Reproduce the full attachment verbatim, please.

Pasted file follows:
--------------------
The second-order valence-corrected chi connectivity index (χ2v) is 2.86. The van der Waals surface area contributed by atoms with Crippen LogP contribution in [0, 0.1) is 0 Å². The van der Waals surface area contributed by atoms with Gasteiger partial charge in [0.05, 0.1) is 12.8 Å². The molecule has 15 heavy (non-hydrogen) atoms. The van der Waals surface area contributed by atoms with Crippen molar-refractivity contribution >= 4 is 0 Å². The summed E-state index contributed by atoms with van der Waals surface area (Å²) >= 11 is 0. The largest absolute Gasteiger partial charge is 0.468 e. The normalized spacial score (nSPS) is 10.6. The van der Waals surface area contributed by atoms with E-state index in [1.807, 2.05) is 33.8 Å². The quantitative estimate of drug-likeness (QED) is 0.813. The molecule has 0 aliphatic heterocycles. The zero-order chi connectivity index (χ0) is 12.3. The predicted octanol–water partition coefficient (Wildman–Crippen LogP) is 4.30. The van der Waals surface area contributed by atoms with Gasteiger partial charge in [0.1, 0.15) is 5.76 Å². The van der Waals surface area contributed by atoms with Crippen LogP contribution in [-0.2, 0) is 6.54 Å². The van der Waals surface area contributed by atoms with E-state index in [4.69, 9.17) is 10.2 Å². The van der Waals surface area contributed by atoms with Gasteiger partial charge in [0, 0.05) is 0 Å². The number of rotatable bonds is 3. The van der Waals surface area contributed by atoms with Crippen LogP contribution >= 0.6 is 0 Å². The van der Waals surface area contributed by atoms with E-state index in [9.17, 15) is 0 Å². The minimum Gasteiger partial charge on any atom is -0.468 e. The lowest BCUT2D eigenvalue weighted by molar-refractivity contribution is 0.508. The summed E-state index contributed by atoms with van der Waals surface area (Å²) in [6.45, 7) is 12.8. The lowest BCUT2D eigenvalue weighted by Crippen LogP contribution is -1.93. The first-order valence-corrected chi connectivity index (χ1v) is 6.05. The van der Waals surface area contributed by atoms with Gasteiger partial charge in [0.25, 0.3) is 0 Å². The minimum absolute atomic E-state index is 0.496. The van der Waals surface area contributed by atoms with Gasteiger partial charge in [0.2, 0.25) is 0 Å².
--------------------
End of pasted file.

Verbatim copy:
The second-order valence-corrected chi connectivity index (χ2v) is 2.86. The van der Waals surface area contributed by atoms with Crippen LogP contribution in [0, 0.1) is 0 Å². The van der Waals surface area contributed by atoms with Gasteiger partial charge in [0.05, 0.1) is 12.8 Å². The molecule has 15 heavy (non-hydrogen) atoms. The van der Waals surface area contributed by atoms with Crippen molar-refractivity contribution >= 4 is 0 Å². The summed E-state index contributed by atoms with van der Waals surface area (Å²) >= 11 is 0. The largest absolute Gasteiger partial charge is 0.468 e. The normalized spacial score (nSPS) is 10.6. The van der Waals surface area contributed by atoms with E-state index in [1.807, 2.05) is 33.8 Å². The quantitative estimate of drug-likeness (QED) is 0.813. The molecule has 0 aliphatic heterocycles. The zero-order chi connectivity index (χ0) is 12.3. The predicted octanol–water partition coefficient (Wildman–Crippen LogP) is 4.30. The van der Waals surface area contributed by atoms with Gasteiger partial charge in [0.1, 0.15) is 5.76 Å². The van der Waals surface area contributed by atoms with Crippen LogP contribution in [-0.2, 0) is 6.54 Å². The van der Waals surface area contributed by atoms with E-state index in [4.69, 9.17) is 10.2 Å². The van der Waals surface area contributed by atoms with Gasteiger partial charge in [0, 0.05) is 0 Å². The number of rotatable bonds is 3. The van der Waals surface area contributed by atoms with Crippen LogP contribution >= 0.6 is 0 Å². The van der Waals surface area contributed by atoms with E-state index in [9.17, 15) is 0 Å². The minimum Gasteiger partial charge on any atom is -0.468 e. The lowest BCUT2D eigenvalue weighted by molar-refractivity contribution is 0.508. The summed E-state index contributed by atoms with van der Waals surface area (Å²) in [6.45, 7) is 12.8. The lowest BCUT2D eigenvalue weighted by Crippen LogP contribution is -1.93. The first-order valence-corrected chi connectivity index (χ1v) is 6.05. The van der Waals surface area contributed by atoms with Gasteiger partial charge in [0.25, 0.3) is 0 Å². The minimum absolute atomic E-state index is 0.496. The van der Waals surface area contributed by atoms with Gasteiger partial charge in [0.2, 0.25) is 0 Å².